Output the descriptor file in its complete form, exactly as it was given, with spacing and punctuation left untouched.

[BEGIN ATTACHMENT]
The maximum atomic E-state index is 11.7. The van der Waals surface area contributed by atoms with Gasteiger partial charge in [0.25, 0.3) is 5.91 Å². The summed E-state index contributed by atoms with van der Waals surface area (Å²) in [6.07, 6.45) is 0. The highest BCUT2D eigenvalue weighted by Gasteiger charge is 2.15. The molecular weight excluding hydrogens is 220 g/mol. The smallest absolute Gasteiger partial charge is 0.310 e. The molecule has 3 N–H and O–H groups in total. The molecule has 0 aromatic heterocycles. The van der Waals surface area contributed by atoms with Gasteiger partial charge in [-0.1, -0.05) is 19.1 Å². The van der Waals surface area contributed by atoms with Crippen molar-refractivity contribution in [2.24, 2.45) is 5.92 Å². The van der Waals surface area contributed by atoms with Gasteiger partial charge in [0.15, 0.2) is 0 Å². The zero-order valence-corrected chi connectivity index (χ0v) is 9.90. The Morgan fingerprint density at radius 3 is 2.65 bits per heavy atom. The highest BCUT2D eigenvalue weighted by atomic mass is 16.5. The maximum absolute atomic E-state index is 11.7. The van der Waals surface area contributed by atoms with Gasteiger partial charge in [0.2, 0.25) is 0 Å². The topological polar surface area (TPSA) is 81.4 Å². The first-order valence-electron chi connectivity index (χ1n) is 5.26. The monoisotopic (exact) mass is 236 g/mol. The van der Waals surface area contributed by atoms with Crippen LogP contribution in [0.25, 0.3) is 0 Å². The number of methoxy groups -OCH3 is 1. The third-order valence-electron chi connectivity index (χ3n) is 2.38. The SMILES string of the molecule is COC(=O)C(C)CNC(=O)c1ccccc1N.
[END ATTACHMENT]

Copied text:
The maximum atomic E-state index is 11.7. The van der Waals surface area contributed by atoms with Gasteiger partial charge in [0.25, 0.3) is 5.91 Å². The summed E-state index contributed by atoms with van der Waals surface area (Å²) in [6.07, 6.45) is 0. The highest BCUT2D eigenvalue weighted by Gasteiger charge is 2.15. The molecular weight excluding hydrogens is 220 g/mol. The smallest absolute Gasteiger partial charge is 0.310 e. The molecule has 3 N–H and O–H groups in total. The molecule has 0 aromatic heterocycles. The van der Waals surface area contributed by atoms with Gasteiger partial charge in [-0.1, -0.05) is 19.1 Å². The van der Waals surface area contributed by atoms with Crippen molar-refractivity contribution in [2.24, 2.45) is 5.92 Å². The van der Waals surface area contributed by atoms with Gasteiger partial charge in [0.15, 0.2) is 0 Å². The zero-order valence-corrected chi connectivity index (χ0v) is 9.90. The Morgan fingerprint density at radius 3 is 2.65 bits per heavy atom. The highest BCUT2D eigenvalue weighted by atomic mass is 16.5. The maximum absolute atomic E-state index is 11.7. The van der Waals surface area contributed by atoms with Gasteiger partial charge in [0.2, 0.25) is 0 Å². The topological polar surface area (TPSA) is 81.4 Å². The first-order valence-electron chi connectivity index (χ1n) is 5.26. The monoisotopic (exact) mass is 236 g/mol. The van der Waals surface area contributed by atoms with Crippen LogP contribution in [0.25, 0.3) is 0 Å². The number of methoxy groups -OCH3 is 1. The third-order valence-electron chi connectivity index (χ3n) is 2.38. The SMILES string of the molecule is COC(=O)C(C)CNC(=O)c1ccccc1N.